I took a break to prepare more Roman units – specifically a host of heavy cavalry – to see if their inclusion might give them a better chance against the Germans. I reset the battlefield, keeping the terrain and deployment parameters the same. In this second game I gave the Romans two units of heavy cavalry (3 SP each), reduced the heavy infantry auxiliaries to two units instead of three, and kept the three legionary units and the commander (for 35 total SP and an exhaustion point of 12). The legionaries remained in column as the core, but had the first unit flanked by heavy cavalry, with two auxiliary units flanking the commander’s middle unit. The Germanic forces remained the same with an additional light cavalry unit making up the 2 SP difference; they kept a similar deployment as before, with the extra cavalry off on a forward flank.I was particularly pleased with how Cordery’s ancients rules from Developing the Portable Wargame incorporated historical elements into the core, intuitive game mechanics. I’m familiar enough with the game’s basic concepts from using it to fight battles from the American War of Independence to Napoleonic wars and American Civil War. Like any good core rules system The Portable Wargame offers many ways designers and gamers can customize sections to suit a particular period or fighting style (as evidenced by its numerous sequels like The Portable Colonial Wargame and The Portable Napoleonic Wargame). Two modifications in particular affected key units in this period. The “Barbarian Tribesmen” unit type functions as a light infantry force for movement and restrictions (they may move through forests, unlike heavy infantry), but have 3 SP (instead of light infantry’s 2 SP) and fight as heavy infantry (which gains a +1 attack roll bonus in close combat); if they move two or three spaces before engaging in close combat they gain another +1 bonus. This represents their fierce nature and the effects of a massed barbarian charge. Of course the rules also include “Roman Legionaries,” heavy infantry units with 5 SP and the ability to throw the characteristic Roman pila javelins once during the game (ranged combat not usually offered as an option with heavy infantry). Of course the rules also allow for light infantry and cavalry armed with a variety of missile weapons along with heavy cavalry, artillery, and war elephants (which, despite a lack of historical evidence, I want to send into the Teutonic woods to aid my beleaguered Romans because the Peter Dennis paper miniatures include such units).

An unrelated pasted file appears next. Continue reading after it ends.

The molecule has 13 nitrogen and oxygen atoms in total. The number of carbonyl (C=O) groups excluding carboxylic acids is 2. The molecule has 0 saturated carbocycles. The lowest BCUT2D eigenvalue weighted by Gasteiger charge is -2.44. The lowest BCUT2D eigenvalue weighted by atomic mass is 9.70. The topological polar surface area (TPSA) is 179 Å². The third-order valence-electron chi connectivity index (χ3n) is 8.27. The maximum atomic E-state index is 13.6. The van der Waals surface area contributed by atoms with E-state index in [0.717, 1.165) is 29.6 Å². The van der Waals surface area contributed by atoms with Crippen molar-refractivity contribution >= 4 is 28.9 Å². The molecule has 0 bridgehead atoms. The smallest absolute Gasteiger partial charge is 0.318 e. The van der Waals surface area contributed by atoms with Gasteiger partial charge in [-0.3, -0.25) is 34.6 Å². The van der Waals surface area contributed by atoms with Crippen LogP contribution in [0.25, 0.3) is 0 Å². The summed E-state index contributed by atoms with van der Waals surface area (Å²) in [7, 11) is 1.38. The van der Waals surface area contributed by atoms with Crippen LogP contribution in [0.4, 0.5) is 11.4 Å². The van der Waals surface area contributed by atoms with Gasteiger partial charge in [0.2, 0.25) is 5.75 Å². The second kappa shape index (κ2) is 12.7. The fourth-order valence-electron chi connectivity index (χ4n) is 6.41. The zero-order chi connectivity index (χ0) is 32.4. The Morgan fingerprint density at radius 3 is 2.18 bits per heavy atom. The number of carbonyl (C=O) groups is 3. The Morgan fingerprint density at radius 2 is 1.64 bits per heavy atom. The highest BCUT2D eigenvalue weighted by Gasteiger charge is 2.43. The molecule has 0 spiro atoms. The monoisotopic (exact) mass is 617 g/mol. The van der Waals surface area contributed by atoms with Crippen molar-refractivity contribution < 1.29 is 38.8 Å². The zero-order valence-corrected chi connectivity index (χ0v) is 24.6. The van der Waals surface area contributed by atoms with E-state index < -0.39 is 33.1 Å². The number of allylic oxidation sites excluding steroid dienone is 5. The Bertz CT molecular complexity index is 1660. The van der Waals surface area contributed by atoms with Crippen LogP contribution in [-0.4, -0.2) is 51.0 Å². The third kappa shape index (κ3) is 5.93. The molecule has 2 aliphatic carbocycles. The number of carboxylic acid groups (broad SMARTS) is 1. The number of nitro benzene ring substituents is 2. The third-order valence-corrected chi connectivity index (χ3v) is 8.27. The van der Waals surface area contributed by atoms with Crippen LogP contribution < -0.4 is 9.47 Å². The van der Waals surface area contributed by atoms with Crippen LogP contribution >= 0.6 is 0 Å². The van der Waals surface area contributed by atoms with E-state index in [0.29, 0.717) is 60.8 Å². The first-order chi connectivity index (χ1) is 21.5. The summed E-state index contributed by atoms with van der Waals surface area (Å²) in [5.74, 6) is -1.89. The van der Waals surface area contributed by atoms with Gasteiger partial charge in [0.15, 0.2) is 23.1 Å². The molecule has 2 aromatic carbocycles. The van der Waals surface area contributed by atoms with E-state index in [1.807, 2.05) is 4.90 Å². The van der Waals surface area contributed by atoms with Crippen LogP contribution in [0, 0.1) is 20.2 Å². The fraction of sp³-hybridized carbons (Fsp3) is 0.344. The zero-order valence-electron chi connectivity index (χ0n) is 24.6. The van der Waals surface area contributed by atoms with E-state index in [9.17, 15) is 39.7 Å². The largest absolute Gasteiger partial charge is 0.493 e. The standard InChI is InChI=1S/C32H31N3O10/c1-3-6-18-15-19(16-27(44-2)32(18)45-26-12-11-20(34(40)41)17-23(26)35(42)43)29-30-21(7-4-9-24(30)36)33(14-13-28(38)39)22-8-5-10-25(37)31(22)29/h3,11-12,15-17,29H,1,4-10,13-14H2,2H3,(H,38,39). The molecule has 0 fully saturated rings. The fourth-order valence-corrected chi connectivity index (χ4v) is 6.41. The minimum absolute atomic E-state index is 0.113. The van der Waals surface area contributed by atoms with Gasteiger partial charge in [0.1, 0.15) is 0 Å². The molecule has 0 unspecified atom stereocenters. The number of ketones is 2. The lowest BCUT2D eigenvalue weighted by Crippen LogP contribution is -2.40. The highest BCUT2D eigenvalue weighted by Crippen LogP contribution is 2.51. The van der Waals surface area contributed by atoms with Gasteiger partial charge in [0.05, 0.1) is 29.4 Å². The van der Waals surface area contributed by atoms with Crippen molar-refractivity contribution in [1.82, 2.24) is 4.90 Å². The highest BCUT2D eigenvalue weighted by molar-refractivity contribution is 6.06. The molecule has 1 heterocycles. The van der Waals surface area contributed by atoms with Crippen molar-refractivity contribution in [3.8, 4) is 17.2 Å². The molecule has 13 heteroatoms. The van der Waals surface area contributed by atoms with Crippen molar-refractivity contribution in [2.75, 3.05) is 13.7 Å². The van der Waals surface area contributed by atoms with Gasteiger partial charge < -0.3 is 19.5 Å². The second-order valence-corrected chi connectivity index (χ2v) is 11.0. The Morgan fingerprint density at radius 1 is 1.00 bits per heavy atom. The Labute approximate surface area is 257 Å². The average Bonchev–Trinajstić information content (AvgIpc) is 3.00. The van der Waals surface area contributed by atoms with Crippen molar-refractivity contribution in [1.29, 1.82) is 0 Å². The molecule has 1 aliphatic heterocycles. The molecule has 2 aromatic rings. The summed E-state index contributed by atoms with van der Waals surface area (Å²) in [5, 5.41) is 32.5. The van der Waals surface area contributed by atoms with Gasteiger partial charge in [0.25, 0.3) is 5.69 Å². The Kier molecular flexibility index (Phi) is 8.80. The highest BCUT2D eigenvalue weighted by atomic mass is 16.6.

Both battles I played went well enough that I want to continue wargaming this period. I’m thinking about setting up some kind of map-based campaign with a variety of progressive (and reactive) scenarios along with a system for rewarding victories and gathering reinforcements. Although I’m not using Neil Thomas’ One-hour Wargames rules – perhaps in the future, when I have more units to field and can perhaps convince my son to give it a try – his scenarios chapter offers plenty of inspiration for different deployment methods, objectives, and victory conditions. I’m tempted to turn the campaign into its own mini-game balancing tribal allegiances, reinforcements, a scenario flowchart, and other factors...but I really just need to keep it simple. We’ll see where that takes me in the coming weeks.
In the mean time I’m allowing my enthusiasm to fuel my development of campaign ideas, some new terrain designs (particularly for swamps), and a host of paper soldier construction. With about three stands per unit, I think I’ll have enough to run a battle using Thomas’ One-hour Wargame rules; while the ancients rules don’t have as many nuanced approaches to Romans and barbarians, they do depart from the gridded wargame format, add some key player choices for missile fire units (essentially either move or shoot), and look better with a slightly larger battlefield and more soldiers arrayed upon it.
Luckily I’ve constructed enough paper soldiers over the past few years to have implemented some of the tips from the Peter’s Paperboys website and learned from my own experience; so crafting a few more ranks of Germanic tribesmen and some other units shouldn’t take too long. In the upcoming “Paper Romans in Germania, Part III” I’ll discuss my experience constructing Peter Dennis’ paper soldiers, my mistakes, my own tips, and some ideas for orderly storage.